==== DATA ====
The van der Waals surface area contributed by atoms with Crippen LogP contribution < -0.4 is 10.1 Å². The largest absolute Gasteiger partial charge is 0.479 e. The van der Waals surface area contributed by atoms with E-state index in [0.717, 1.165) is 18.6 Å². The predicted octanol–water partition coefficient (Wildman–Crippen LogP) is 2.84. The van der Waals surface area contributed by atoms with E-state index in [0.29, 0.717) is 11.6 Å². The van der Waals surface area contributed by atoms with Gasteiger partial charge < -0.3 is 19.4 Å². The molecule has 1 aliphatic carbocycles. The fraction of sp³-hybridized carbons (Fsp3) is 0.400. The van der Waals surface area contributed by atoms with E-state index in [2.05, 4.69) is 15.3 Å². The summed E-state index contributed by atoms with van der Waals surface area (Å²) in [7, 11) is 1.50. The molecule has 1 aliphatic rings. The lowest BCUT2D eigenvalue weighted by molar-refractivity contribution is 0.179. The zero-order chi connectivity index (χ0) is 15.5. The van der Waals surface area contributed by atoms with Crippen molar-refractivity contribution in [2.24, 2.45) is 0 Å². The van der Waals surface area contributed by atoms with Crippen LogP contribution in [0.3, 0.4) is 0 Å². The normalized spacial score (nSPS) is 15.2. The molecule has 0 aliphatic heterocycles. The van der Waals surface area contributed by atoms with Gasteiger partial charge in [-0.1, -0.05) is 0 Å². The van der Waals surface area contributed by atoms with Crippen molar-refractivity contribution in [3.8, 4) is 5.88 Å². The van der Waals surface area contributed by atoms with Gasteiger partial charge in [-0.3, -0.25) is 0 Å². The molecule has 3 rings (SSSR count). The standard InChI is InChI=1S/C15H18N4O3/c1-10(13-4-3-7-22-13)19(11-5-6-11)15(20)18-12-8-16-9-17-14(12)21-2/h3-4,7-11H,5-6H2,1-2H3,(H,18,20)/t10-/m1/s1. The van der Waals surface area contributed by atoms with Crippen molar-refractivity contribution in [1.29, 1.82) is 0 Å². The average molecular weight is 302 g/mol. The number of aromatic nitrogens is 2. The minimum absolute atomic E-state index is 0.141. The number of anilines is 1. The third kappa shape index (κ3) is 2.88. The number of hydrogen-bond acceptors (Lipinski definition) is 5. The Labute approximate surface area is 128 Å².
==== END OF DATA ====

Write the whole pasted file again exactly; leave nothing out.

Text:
The van der Waals surface area contributed by atoms with Crippen LogP contribution < -0.4 is 10.1 Å². The largest absolute Gasteiger partial charge is 0.479 e. The van der Waals surface area contributed by atoms with E-state index in [0.717, 1.165) is 18.6 Å². The predicted octanol–water partition coefficient (Wildman–Crippen LogP) is 2.84. The van der Waals surface area contributed by atoms with E-state index in [0.29, 0.717) is 11.6 Å². The van der Waals surface area contributed by atoms with Gasteiger partial charge < -0.3 is 19.4 Å². The molecule has 1 aliphatic carbocycles. The fraction of sp³-hybridized carbons (Fsp3) is 0.400. The van der Waals surface area contributed by atoms with E-state index in [2.05, 4.69) is 15.3 Å². The summed E-state index contributed by atoms with van der Waals surface area (Å²) in [7, 11) is 1.50. The molecule has 1 aliphatic rings. The lowest BCUT2D eigenvalue weighted by molar-refractivity contribution is 0.179. The zero-order chi connectivity index (χ0) is 15.5. The van der Waals surface area contributed by atoms with Crippen molar-refractivity contribution in [2.24, 2.45) is 0 Å². The van der Waals surface area contributed by atoms with Crippen LogP contribution in [0.3, 0.4) is 0 Å². The normalized spacial score (nSPS) is 15.2. The molecule has 0 aliphatic heterocycles. The van der Waals surface area contributed by atoms with Gasteiger partial charge in [-0.1, -0.05) is 0 Å². The van der Waals surface area contributed by atoms with Crippen molar-refractivity contribution in [3.8, 4) is 5.88 Å². The van der Waals surface area contributed by atoms with Gasteiger partial charge in [-0.3, -0.25) is 0 Å². The molecule has 3 rings (SSSR count). The standard InChI is InChI=1S/C15H18N4O3/c1-10(13-4-3-7-22-13)19(11-5-6-11)15(20)18-12-8-16-9-17-14(12)21-2/h3-4,7-11H,5-6H2,1-2H3,(H,18,20)/t10-/m1/s1. The van der Waals surface area contributed by atoms with Crippen molar-refractivity contribution in [1.29, 1.82) is 0 Å². The average molecular weight is 302 g/mol. The number of aromatic nitrogens is 2. The minimum absolute atomic E-state index is 0.141. The number of anilines is 1. The third kappa shape index (κ3) is 2.88. The number of hydrogen-bond acceptors (Lipinski definition) is 5. The Labute approximate surface area is 128 Å².